I want to create an array which holds all the max()es of a window moving through a given numpy array. I'm sorry if this sounds confusing. I'll give an example. Input:

[ 6,4,8,7,1,4,3,5,7,2,4,6,2,1,3,5,6,3,4,7,1,9,4,3,2 ]

My output with a window width of 5 shall be this:

[     8,8,8,7,7,7,7,7,7,6,6,6,6,6,6,7,7,9,9,9,9     ]

Each number shall be the max of a subarray of width 5 of the input array:

[ 6,4,8,7,1,4,3,5,7,2,4,6,2,1,3,5,6,3,4,7,1,9,4,3,2 ]
  \       /                 \       /
   \     /                   \     /
    \   /                     \   /
     \ /                       \ /
[     8,8,8,7,7,7,7,7,7,6,6,6,6,6,6,7,7,9,9,9,9     ]

I did not find an out-of-the-box function within numpy which would do this (but I would not be surprised if there was one; I'm not always thinking in the terms the numpy developers thought). I considered creating a shifted 2D-version of my input:

[ [ 6,4,8,7,1,4,3,5,7,8,4,6,2,1,3,5,6,3,4,7,1 ]
  [ 4,8,7,1,4,3,5,7,8,4,6,2,1,3,5,6,3,4,7,1,9 ]
  [ 8,7,1,4,3,5,7,8,4,6,2,1,3,5,6,3,4,7,1,9,4 ]
  [ 7,1,4,3,5,7,8,4,6,2,1,3,5,6,3,4,7,1,9,4,3 ]
  [ 1,4,3,5,7,8,4,6,2,1,3,5,6,3,4,7,1,9,4,3,2 ] ]

Then I could apply np.max(input, 0) on this and would get my results. But this does not seem efficient in my case because both my array and my window width can be large (>1000000 entries and >100000 window width). The data would be blown up more or less by a factor of the window width.

I also considered using np.convolve() in some fashion but couldn't figure out a way to achieve my goal with it.

Any ideas how to do this efficiently?

6 Answers 6


Pandas has a rolling method for both Series and DataFrames, and that could be of use here:

import pandas as pd

lst = [6,4,8,7,1,4,3,5,7,8,4,6,2,1,3,5,6,3,4,7,1,9,4,3,2]
lst1 = pd.Series(lst).rolling(5).max().dropna().tolist()

# [8.0, 8.0, 8.0, 7.0, 7.0, 8.0, 8.0, 8.0, 8.0, 8.0, 6.0, 6.0, 6.0, 6.0, 6.0, 7.0, 7.0, 9.0, 9.0, 9.0, 9.0]

For consistency, you can coerce each element of lst1 to int:

[int(x) for x in lst1]

# [8, 8, 8, 7, 7, 8, 8, 8, 8, 8, 6, 6, 6, 6, 6, 7, 7, 9, 9, 9, 9]
  • I found that you can rephrase your solution in a simpler manner: a = np.array(…), pd.rolling_max(a, window=5). And up to now this sounds like the best option for the sizes I'm dealing with. The strides solution of @Divakar would be faster if it worked for my sizes, though, so I'm still waiting before accepting this answer.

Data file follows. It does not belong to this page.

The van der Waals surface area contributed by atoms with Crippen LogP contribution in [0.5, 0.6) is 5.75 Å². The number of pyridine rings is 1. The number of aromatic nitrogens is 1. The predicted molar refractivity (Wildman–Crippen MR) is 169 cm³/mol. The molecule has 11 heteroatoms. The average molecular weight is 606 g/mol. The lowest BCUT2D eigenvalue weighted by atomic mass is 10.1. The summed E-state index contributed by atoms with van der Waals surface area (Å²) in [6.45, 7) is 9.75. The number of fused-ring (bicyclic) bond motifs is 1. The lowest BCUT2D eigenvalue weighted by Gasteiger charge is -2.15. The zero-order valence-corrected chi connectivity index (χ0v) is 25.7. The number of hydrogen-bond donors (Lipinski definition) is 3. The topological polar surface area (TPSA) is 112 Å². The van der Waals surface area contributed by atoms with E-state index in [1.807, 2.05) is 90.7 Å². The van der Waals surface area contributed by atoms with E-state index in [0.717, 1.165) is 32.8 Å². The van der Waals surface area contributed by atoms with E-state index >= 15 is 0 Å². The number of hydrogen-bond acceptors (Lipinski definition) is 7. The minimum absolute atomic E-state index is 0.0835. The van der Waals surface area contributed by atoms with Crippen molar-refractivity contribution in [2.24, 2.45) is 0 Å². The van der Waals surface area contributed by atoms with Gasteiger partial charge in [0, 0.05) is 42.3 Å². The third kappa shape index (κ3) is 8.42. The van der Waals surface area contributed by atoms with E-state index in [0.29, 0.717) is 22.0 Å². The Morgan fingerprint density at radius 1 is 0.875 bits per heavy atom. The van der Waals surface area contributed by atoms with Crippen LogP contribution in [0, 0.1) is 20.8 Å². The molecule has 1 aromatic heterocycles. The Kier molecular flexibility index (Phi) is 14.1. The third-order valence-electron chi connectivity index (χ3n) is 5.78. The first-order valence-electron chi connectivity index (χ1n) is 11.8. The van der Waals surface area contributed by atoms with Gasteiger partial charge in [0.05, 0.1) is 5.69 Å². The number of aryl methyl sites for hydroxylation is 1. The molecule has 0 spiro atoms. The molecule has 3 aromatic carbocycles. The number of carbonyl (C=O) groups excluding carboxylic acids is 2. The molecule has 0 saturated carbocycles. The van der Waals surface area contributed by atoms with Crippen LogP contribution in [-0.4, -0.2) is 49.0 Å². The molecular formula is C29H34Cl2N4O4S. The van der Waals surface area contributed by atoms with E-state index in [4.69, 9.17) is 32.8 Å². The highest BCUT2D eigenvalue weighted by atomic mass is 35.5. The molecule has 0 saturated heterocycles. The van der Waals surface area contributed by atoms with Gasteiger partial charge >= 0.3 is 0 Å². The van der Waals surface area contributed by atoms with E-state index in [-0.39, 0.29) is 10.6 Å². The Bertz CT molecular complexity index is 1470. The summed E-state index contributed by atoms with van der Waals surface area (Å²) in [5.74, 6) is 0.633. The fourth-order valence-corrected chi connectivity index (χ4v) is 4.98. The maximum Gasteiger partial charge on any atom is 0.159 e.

– Alfe
    Apr 9, 2017 at 21:27
  • 2
    The newer version of pandas tells me that my abbreviation will not be supported anymore in the future, so yours is the best solution.
    – Alfe
    Apr 11, 2017 at 0:57

Approach #1 : You could use 1D max filter from Scipy -

from scipy.ndimage.filters import maximum_filter1d

def max_filter1d_valid(a, W):
    hW = (W-1)//2 # Half window size
    return maximum_filter1d(a,size=W)[hW:-hW]

Approach #2 : Here's another approach with strides : strided_app to create a 2D shifted version as view into the array pretty efficiently and that should let us use any custom reduction operation along the second axis afterwards -

def max_filter1d_valid_strided(a, W):
    return strided_app(a, W, S=1).max(axis=1)

Runtime test -

In [55]: a = np.random.randint(0,10,(10000))

# @Abdou's solution using pandas rolling
In [56]: %timeit pd.Series(a).rolling(5).max().dropna().tolist()
1000 loops, best of 3: 999 µs per loop

In [57]: %timeit max_filter1d_valid(a, W=5)
    ...: %timeit max_filter1d_valid_strided(a, W=5)
10000 loops, best of 3: 90.5 µs per loop
10000 loops, best of 3: 87.9 µs per loop
  • This sounded extremely promising, comparing the performance to the pandas solution. Unfortunately, for the arrays I'm dealing with this raises a ValueError: array is too big.. Try for yourself: a = np.arange(1000000), np.lib.stride_tricks.as_strided(a, shape=(1000, len(a)-1000+1), strides=(a.strides[0], a.strides[0])). And in practice I'm going to need windows of size 100k in arrays of size 10m and larger. Do you have any workaround?
    – Alfe
    Apr 9, 2017 at 21:21
  • @Alfe Just use the scipy.ndimage.maximum_filter1d approach he presented. It is almost as fast and should be really efficient even for huge arrays.
    – MSeifert
    Apr 9, 2017 at 21:49
  • @MSeifert Unfortunately it's slower than the pandas rolling_max(), in my tests with sizes on the lower limit of my real sizes by a factor of ~ 2.
    – Alfe
    Apr 9, 2017 at 21:56
  • That's interesting because on my computer maximum_filter1d is 3-4 times faster for a window size of 100k and an array size of 10m. Are you using the newest version of both packages?
    – MSeifert
    Apr 9, 2017 at 22:05
  • @Alfe That a = np.arange(1000000), np.lib.stride_tricks.as_strided(a, shape=(1000, len(a)-1000+1), strides=(a.strides[0], a.strides[0])) worked fine for me. Could you report your NumPy, Pandas and Scipy versions?
    – Divakar
    Apr 10, 2017 at 9:42